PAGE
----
F- Marketing…in the past few weeks reading about KISS Sonic Boom, how many:
    – news articles have there been?
    – internet articles
    – magazine articles
    …and they ALL mention 2 things, KISS and Wal-Mart…it’s called FREE ADVERTISING.

    I could keep going.

    • tokyo5 August 22, 2009 at 9:41 am #

      I see what you’re saying. But what about record stores? Wouldn’t record stores want to have the latest albums in stock?

  3. Sir Pent August 22, 2009 at 10:11 pm #

    I’m sure they DO want it.
    While I completely support what Wal-Mart does in a “free market” society, there is no doubt that this is the kind of thing that crushes small business.

    (While the way Wal-Mart does business is somewhat despicable and borderline immoral, in a free market society it is all perfectly legal…and should be.)

    • tokyo5 August 22, 2009 at 10:36 pm #

      More and more smaller businesses are closing in Japan too. But not to the extent that I imagine it’s happening in America.
      There are still many old, traditional shops going strong in Japan…but not like it used to be when all the shops were small.

  4. Sir Pent August 22, 2009 at 11:00 pm #

    I grew up in a small town. when I was a kid ALL the businesses were small/locally owned. I go back to visit ever 4 or 5 years and now most of the businesses are of the larger corporate variety.

    • tokyo5 August 22, 2009 at 11:34 pm #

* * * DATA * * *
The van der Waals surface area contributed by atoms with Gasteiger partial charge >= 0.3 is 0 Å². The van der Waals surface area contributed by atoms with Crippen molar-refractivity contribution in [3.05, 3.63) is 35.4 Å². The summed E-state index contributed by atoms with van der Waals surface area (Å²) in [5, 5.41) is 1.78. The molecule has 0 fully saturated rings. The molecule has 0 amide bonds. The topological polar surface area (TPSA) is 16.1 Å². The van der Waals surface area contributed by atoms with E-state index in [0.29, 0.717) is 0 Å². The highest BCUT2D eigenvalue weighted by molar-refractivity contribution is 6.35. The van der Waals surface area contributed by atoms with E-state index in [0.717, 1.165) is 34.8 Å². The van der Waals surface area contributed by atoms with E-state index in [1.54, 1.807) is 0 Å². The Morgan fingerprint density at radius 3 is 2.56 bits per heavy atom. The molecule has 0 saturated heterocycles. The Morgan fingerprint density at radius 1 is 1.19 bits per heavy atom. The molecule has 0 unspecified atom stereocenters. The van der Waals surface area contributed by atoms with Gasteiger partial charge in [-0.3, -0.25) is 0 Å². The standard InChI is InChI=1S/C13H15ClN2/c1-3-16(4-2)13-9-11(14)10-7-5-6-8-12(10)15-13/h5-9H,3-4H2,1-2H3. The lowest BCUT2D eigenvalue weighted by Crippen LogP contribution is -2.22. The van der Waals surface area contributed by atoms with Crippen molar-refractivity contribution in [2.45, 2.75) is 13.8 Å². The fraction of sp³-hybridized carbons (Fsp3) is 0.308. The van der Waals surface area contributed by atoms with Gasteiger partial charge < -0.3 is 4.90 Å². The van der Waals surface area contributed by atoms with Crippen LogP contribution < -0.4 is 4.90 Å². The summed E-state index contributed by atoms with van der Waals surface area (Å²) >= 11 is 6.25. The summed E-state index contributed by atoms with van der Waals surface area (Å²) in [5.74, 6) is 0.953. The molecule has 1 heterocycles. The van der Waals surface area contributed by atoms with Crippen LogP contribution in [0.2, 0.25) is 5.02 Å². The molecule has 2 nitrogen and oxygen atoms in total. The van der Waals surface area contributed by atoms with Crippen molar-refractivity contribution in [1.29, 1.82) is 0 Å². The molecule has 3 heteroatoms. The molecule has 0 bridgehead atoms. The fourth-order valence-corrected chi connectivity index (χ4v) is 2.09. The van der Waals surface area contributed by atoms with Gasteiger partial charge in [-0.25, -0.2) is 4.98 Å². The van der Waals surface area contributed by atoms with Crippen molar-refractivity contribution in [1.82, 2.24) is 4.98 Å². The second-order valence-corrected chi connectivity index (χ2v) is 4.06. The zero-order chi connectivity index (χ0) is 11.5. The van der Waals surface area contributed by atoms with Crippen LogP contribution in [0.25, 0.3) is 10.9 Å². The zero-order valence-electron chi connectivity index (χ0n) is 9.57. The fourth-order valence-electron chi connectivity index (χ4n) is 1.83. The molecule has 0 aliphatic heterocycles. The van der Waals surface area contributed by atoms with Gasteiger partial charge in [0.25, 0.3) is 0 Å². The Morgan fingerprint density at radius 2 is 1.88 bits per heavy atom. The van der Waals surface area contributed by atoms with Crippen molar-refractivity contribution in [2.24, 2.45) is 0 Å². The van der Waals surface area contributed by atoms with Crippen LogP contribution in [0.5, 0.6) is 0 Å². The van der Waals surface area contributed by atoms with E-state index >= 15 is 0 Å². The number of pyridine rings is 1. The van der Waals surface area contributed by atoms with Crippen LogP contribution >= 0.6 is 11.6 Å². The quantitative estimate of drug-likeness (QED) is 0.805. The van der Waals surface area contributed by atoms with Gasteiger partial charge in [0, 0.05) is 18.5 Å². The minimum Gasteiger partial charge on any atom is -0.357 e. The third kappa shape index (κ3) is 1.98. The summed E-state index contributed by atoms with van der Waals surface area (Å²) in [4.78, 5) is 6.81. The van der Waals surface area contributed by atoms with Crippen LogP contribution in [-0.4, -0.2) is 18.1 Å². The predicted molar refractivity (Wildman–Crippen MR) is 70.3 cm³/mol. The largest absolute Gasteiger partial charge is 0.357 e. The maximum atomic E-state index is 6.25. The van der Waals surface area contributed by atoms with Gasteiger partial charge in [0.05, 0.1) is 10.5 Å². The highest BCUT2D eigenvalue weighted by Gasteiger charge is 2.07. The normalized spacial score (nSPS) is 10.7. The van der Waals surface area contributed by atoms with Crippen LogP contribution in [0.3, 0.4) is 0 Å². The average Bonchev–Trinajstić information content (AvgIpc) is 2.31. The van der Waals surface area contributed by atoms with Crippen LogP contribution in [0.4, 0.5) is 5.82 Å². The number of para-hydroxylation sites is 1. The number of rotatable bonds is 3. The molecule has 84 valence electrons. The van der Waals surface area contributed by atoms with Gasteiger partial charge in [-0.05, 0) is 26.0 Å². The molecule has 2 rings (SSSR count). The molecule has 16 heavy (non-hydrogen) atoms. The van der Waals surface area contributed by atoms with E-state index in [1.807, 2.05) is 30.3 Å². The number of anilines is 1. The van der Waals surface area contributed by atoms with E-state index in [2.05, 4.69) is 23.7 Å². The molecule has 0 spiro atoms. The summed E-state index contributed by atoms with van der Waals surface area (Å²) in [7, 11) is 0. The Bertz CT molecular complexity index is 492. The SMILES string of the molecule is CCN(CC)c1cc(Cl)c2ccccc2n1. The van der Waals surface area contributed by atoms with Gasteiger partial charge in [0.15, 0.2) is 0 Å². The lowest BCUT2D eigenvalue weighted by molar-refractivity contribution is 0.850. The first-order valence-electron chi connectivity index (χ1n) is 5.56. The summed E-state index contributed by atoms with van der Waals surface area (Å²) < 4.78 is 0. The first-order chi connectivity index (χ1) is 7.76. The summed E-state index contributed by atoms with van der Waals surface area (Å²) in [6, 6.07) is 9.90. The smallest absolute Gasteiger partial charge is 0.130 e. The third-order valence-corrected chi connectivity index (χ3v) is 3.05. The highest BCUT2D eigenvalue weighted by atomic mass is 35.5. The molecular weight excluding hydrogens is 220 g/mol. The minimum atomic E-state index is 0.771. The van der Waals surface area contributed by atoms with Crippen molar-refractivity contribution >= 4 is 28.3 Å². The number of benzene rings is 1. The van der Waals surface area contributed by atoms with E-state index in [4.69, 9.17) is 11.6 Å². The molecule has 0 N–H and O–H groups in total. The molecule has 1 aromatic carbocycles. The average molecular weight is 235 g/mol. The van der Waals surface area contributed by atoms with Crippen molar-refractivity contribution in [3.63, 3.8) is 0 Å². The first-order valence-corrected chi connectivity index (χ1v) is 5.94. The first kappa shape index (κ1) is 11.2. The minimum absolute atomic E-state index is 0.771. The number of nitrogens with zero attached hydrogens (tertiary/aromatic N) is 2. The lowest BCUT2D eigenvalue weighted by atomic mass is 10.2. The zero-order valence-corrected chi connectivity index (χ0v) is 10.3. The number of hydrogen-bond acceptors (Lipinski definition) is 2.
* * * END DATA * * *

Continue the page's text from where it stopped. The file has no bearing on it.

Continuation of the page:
>most of the businesses are of the larger corporate variety.

      That’s too bad.
      Tokyo’s a huge city…and it still has alot of small, traditional shops.

  5. Sir Pent August 23, 2009 at 1:01 am #

    Yeah…the local drug store became a Walgreens.
    The local “5 and dime” became a Family Dollar.
    The local Pizza place became a Dominos.

    There are always small businesses (hair salons, restaurants) but they tend to come and go a lot.
    The “big” independent record store that we would go to when growing up is gone…so now all they have is Target, K-Mart and Wal-Mart to buy music.

    • tokyo5 August 23, 2009 at 1:21 am #

      >Yeah…the local drug store became a Walgreens.

      There are still plenty of small drug stores in Japan…and the big 「まつもときよし」 chain drug stores too.

      >The local “5 and dime” became a Family Dollar.

      There are plenty of traditional Japanese shops that are like the equivalent to the U.S. “Five and dimes”…and there are plenty of “¥100 Shops” (which are like the “Dollar Stores” in the U.S…but only better!).

      >The local Pizza place became a Dominos.

      Pizza is a western import. But it’s done “Japanese style” here, of course.
      (My daughter works at “Dominos“).

      >The “big” independent record store that we would go to when growing up is gone

      It’s surprising to me!
      In Japan, Tower Records, HMV, Disc Union…as well as small privately owned record stores are all still doing fine.

  6. tokyo5 December 11, 2009 at 9:50 pm #

    I just received an email from Michael Doret today.

    He wrote:

    I just wanted to let you know that the large-scale, signed (by both me and the members of the group), limited edition prints of both “Rock and Roll Over” and “Sonic Boom” are now available.

    It’s been a long slow process getting to this point, but the prints were well worth the wait and look fantastic.

    If you’re interested you can check them out through my blog.

    Happy Holidays!

    Best,

    Michael